DALLAS (Tribune News Service) — As fireworks soared over the National Mall and the Republican Convention ended, contrasting scenes on the two sides of the White House South Lawn fence exemplified the rival calculations Joe Biden and Donald Trump are making to win the 2020 election.
On the inside, the presence of more than 1,500 Trump supporters, most without masks or social distancing, illustrated Biden’s argument that the president is jeopardizing the nation’s health by refusing to take seriously the persistence of the [novel coronavirus] pandemic. On the outside, the presence of several hundred protesters, some harassing departing guests including Kentucky Sen. Rand Paul, underscored Trump’s warnings that the failure of Democratic-run cities to prevent violence foreshadows what will happen under a Biden presidency.
Until now, the Democratic nominee has maintained a steady lead, in large part by keeping the focus on the president’s failure to stem the pandemic that, so far, has infected more than 6 million Americans, causing [186,000] deaths and a recession that has left 13 million jobless. But a combination of renewed riots in several cities, the stress at Trump’s convention on “law and order” and some slippage in Biden’s lead prompted the former vice president this week to respond to the issue that Trump hopes can close the gap.
“Does anyone believe there will be less violence in America if Donald Trump is re-elected?” Biden asked Monday in a Pittsburgh speech, declaring that, despite his promises of “law and order,” Trump “can’t stop the violence — because for years he has fomented it.” He linked his criticism to the president’s mishandling of the pandemic, declaring, “Donald Trump failed to protect America. Now he’s trying to scare America.”
In the speech and a subsequent television ad, Biden presented a carefully balanced view, condemning all sorts of violence, supporting the right to protest and praising the police. But that didn’t stop Trump from inaccurately accusing him of only criticizing “those on the right” and contending his Democratic rival and the rioters are “both on the side of the radical left.”
On Tuesday, though uninvited by local officials, Trump went to Kenosha, Wis., where demonstrations and violence erupted after a white police officer fired seven bullets into a Black suspect, Jacob Blake. The president said he sees no difference between peaceful protests for racial justice and the looting and fire-bombing that has sometimes followed.
“Reckless, far-left politicians continue to push the destructive message that our nation and our law enforcement are oppressive or racist,” Trump told a community forum. Asked if “systematic racism” is a problem, he replied that the real issue is “tremendous violence.”
“That’s what you should be focusing on,” he told the reporter asking the question.
Trump’s campaign is betting that the urban violence in the wake of this summer’s widespread, mainly peaceful Black Lives Matter protests against racial injustice will help to stir fear among suburban swing voters, who polls show have been drifting away from their 2016 support of him. In fact, one top White House adviser, Kellyanne Conway, essentially said so in a recent “Fox and Friends” interview, declaring, “The more chaos and anarchy and vandalism and violence reigns, the better it is for the very clear choice on who’s best on public safety and law and order.”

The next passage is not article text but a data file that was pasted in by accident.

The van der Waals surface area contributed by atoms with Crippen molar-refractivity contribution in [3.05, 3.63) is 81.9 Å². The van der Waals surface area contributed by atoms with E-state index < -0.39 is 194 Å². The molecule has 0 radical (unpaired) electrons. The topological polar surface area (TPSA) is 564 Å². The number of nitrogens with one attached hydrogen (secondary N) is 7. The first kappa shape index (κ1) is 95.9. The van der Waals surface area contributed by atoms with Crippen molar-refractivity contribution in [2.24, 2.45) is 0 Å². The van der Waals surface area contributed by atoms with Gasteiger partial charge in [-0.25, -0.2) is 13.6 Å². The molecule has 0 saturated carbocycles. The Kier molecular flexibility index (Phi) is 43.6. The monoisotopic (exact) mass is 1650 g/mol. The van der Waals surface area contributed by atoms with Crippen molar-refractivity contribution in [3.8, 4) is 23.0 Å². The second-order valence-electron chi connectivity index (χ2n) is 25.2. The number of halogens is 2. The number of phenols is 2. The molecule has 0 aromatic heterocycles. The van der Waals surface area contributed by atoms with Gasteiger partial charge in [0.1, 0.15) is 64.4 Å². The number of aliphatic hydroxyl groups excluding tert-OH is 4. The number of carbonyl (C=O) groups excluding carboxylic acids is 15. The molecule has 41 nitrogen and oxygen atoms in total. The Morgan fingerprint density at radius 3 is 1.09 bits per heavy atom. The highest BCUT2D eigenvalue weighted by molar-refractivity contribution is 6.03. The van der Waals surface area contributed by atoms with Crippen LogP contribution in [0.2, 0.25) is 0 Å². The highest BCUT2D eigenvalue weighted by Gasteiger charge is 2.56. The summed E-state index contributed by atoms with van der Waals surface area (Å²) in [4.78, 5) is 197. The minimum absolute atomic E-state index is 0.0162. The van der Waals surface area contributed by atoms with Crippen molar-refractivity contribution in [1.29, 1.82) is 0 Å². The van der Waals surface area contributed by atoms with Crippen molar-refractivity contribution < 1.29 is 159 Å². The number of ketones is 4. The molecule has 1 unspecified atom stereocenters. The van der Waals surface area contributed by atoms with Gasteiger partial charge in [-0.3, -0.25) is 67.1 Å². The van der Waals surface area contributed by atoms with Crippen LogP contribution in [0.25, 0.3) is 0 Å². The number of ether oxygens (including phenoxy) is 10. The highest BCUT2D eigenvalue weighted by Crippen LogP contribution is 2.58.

Biden’s response suggested he thinks she may be right, though the politics of the issue seem somewhat blurred. A pre-convention Fox News poll gave Biden an advantage on police and criminal justice issues, but an NBC/Wall Street Journal poll gave Trump the edge on crime. Both gave Biden a substantial lead in dealing with race relations.
An early August Marquette Law School Poll in Wisconsin, before Blake’s shooting, showed initial strong support for the protests has dissipated, and a slight plurality of whites now disapproves of them. And a post-convention Morning Consult poll showed Biden’s lead among suburban voters had dropped by nearly one-half.
The Democratic nominee’s speech came after Trump sought to blame disorders in Kenosha; Portland, Ore.; and Washington, D.C., on Biden and the Democrats.
“Just look at Joe Biden’s supporters on the streets screaming and shouting at bystanders with unhinged, manic rage,” he told a rally on Aug. 28 in New Hampshire. “They are not protesters. Those are anarchists, agitators, rioters, looters. Look at what happened in New York; look what happened in Chicago. All Democrats. All radical left Democrats.”
While confining his criticism to perpetrators of violence and local Democratic officials, Trump defended his own supporters, even when they contributed to the problem.
He described a motorcade of supporters who invaded downtown Portland last weekend and fired pepper spray and paintball guns at street protesters as “a peaceful protest,” noting the other side had guns, one of which killed a pro-Trump demonstrator. And he refused to criticize a 17-year-old Trump supporter who killed two people in Kenosha.
Biden, meanwhile, sought Wednesday to return the debate to the impact of the virus, this time on preventing normal school openings, before making his own visit to Kenosha on Thursday.
In the end, this week’s skirmishing may seem like the preliminaries on a boxing card. The main events, the three presidential debates, are nearly a month away.